First mile? 6:48. Oops. Too fast, but it felt good! My remaining repeats: 6:44, 6:30, 6:27. And it felt great! I think I could have done another one without too much trouble! I have no idea where that came from, but I REALLY needed a strong workout to get back into my groove.

And today was my “re-scheduled” long run after the disaster of Wednesday. I was supposed to run 17-19 miles (I did 17). Honestly? This was a really “meh” run. I never really got into it. It wasn’t torture or anything, but usually my long runs feel a lot better. I think it just felt like an “unfinished” run because it was to make up for a failed run. Does that make sense? After I was done I felt much better and grateful that I did it, but still. Odd. I’m ready to leave this training week behind and start fresh tomorrow. I think this week was important for me mentally. To learn that things don’t always go accord to plan. Rough runs happen. Stick with it. Yeah?

Even though this training week was all over the place it’s still making me realize how much I love having workouts to look forward to. I like tackling a tough workout! I love kicking it’s butt when I do! I’m going to be honest, I’m really terrified of my goals for Eugene, but I’m putting the work in. And that’s all I can do!

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Yoga Teacher Training and Eugene Training and Life!

This week has been magical and surreal and lovely and just, wow.

There was a bit of a downer at the beginning of this week (my car almost got repossessed! HA!), but it was all big misunderstanding that we were able to handle. One emotional breakdown and hundreds of dollars later everything was fixed and I learned several adult lessons all at once! It was almost much, much worse so I’m grateful as hell it all worked out.

All I’ve done this week is yoga, run, eat, sleep, and somehow manage to fit in some nice little catch up time with friends. What can I say? I’m insane.

my sweet setup! journal, books, training manual, mat!

my sweet setup! journal, books, training manual, mat!

Let’s start with running. Running I can wrap my mind around in a slightly more concise manner. Yoga is a beast. A big, wonderful, beast I struggle to describe because we’ve done so much in such little time.

First big news with running: I got a coach! Which I did pretty impulsively. This is how I function sometimes. Impulse. I think “Well, that would be really nice…” and all of a sudden I’m doing it. We just started this week and she (Katie aka msfitrunner) came up with a fantastic Eugene training plan for me. It’s only Day 5 of the plan, but I am digging it big time. I do not want to cop out on any workouts because, by golly, Coach made a plan and I’m sticking to it! It’s really helped having a plan this week because it would have been really easy to talk myself out of runs otherwise. I would have said “Well, I’m doing 3 hours of yoga each day, and working and doing a million other things…and it’s cold…and and and and” excuses that can go on forever. And guess what? Even though I’ve been horrible busy and doing yoga all day everyday I have been able to fit my runs in, and I have loved them. So I know I did the right thing. In fact I’m pretty sure all this yoga is improving my running. Making me stronger (both mentally and physically) and helping me recover faster.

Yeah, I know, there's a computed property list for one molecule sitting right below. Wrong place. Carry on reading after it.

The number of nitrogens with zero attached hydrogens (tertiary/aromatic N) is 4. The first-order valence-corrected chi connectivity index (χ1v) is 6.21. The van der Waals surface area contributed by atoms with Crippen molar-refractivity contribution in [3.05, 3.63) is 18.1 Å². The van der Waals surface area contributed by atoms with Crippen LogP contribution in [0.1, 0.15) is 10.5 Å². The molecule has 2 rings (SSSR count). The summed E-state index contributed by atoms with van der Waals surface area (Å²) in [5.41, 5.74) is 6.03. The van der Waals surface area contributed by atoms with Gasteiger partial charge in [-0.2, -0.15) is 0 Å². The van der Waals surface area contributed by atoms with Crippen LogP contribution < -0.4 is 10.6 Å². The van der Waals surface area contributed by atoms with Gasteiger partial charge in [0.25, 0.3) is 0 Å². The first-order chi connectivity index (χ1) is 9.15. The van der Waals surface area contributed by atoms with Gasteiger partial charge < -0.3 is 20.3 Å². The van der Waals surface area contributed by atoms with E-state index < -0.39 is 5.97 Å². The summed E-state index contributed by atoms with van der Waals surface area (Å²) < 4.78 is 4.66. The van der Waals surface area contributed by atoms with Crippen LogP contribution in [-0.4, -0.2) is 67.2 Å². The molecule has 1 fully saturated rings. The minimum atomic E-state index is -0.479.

I say this because I’ve upped my mileage big time (for me) this week. Last marathon my biggest mileage week was 36? 37 miles? Something like that. I have already run 34 miles this week and by Sunday I will have run 45. And I feel great. I can attribute that partly to I’ve built up a stronger base this time, but man, I think the yoga and strength training I’ve been doing has helped!

Here’s how this week has looked so far:

Monday: 6×800

3:14, 3:16, 3:17, 3:23, 3:23, 3:23

I was supposed to do 3:15, but that was a little too hard for me. To be fair to myself the sidewalks weren’t very clear and I was doing some leaping through snow. And it was pretty windy. So I’m not going to beat myself up about it. It still feel good to get a nice strong speed workout in.

Tuesday: Fun easy 5k run with my friend for her birthday!!! Added on a little to make it 4 miles. More on this later! I was so proud of her for doing it!

Wednesday: 4 easy miles

Thursday: 16 Miles (9@”Marathon Goal Pace”)

7:48, 7:33, 7:46, 7:37, 7:37, 7:34, 7:30, 7:21, 7:38

2:11:13 Total

My goal pace was supposed to be 8:00 down to 7:55. Oops! Here’s the thing. I was dreading this run. Dreading it! The only time I could fit it in was after a full day (8 – 5:30) of teacher training and I kept thinking to myself “How am I going to do this? Will my legs even work?!”. Thankfully I was pretty jazzed after class that day. I decided not to think about it. I just put on my running clothes and went outside.